Sprawling acreage or small urban plot, you can have the charm of the Deep South in your Dayton backyard.
To most people, the mention of Charleston, South Carolina evokes historical images: Fort Sumter, belles in colorful hoop skirts carrying parasols, the scent of magnolia everywhere.
If you’ve ever visited what the natives call Old Charleston, that part of the city nearest the wharves and water, or seen photos of it, you’re immediately struck by one observation: the beautiful ante-bellum homes that mingle so beautifully with modern-day Charleston sit hard by one another, seemingly stacked in rows. And that presents a problem.
There is little, if any, room for gardens.
Look more closely, however, and you’ll see that the necessity has given birth to gardening invention. For tucked behind the elegant iron gateways and white column balconies of Charleston’s historic homes are magnificent small-space gardens.
Primarily a feature of the Battery area of Charleston (the area nearest the water and the battery of Confederate cannon that fired on Fort Sumter to start what some refer to as the Great Rebellion), most of these pocket gardens measure at the most 50 feet square. Many have porches facing the garden, rather than the street. They are small, residential, human-scaled spaces that simply ooze with charm and an overriding feeling of Southern warmth and hospitality.
What are the design elements of Charleston Gardens that makes them unique?
First, these spaces are clearly defined, many surrounded by six- to eight-foot-high walls, which – combined with the scale of the historic home, create an enclosed, private, safe feeling.
And nature itself helps define the area of these green, colorful oases. The low-hanging branches of Live Oak trees create ceilings for the gardens.
So as not to leave the impression that these gardens have been jammed into a confining space, they are planted on a small, detailed scale. This aligns the perspective of the garden to the house. However, plants have a funny habit; they want to grow and grow. That puts the onus on the gardener to cut the plants back constantly, to keep the scale and perspective in line.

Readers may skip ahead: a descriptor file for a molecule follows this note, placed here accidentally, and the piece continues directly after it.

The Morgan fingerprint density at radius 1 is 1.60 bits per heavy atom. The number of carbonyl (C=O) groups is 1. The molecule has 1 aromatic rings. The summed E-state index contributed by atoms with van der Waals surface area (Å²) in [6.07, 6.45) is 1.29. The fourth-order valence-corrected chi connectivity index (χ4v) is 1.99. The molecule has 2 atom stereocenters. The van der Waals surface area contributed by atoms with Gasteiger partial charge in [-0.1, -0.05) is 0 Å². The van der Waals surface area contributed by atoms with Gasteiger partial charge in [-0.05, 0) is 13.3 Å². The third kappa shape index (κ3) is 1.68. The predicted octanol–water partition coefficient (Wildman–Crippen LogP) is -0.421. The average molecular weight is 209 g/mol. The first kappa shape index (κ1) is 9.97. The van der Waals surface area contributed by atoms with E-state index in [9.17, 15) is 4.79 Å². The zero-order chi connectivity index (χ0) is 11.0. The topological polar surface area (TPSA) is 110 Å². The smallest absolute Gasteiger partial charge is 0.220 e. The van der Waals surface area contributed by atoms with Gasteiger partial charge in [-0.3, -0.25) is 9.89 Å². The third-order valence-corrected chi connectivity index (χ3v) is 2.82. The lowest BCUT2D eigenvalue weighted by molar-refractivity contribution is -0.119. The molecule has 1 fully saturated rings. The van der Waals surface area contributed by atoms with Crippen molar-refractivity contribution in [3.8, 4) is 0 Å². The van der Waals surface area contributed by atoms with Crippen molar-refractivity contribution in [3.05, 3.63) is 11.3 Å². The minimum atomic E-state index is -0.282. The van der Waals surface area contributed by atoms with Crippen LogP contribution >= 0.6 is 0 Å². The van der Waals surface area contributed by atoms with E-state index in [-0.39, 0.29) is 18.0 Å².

“Don’t try this style,” Dave Swearingen of Site Group, Inc., cautions, “unless you are willing to spend the extra time or hire professionals to keep the plants pruned correctly.”
You can also maintain the scale of your Charleston Garden with a process known as espaliering. According to M. A. Powell, Extension Horticultural Specialist at North Carolina State University, an espaliered-plant is one that has been trained to grow in one plane. In the 17th Century, espalier originally referred to the frame or trellis on which the plant was trained. Today, espalier refers to both the two-dimensional tree or shrub or the horticultural technique of actually training the plant.
Crabapple trees and Pyracantha, non-vines, lend themselves easily to being espaliered, or trained, to grow in tight, vertical habits.
To complete the small-detailed scale look, you can use subtle water fountains, small, simple fountains that don’t provide showy displays, rather they offer a gentile background look and sound that underscores the feeling of peace Charleston Gardens evoke.
Another unique design element of Charleston Gardens is their contrasting textures. You achieve these by including mostly hardier and more evergreen plants and relying on the contrast of these various textures, rather than the typical approach of having lots of blooms. You might want to set up such contrast with small, boxwood-type leaves as opposed to tropical-type foliate. And you want to avoid using a log of ornamental grasses, except for liriope, sometimes called lilyturf, a wider-bladed grass that is one of the best evergreen ground covers, multiplying rapidly and requiring very little care.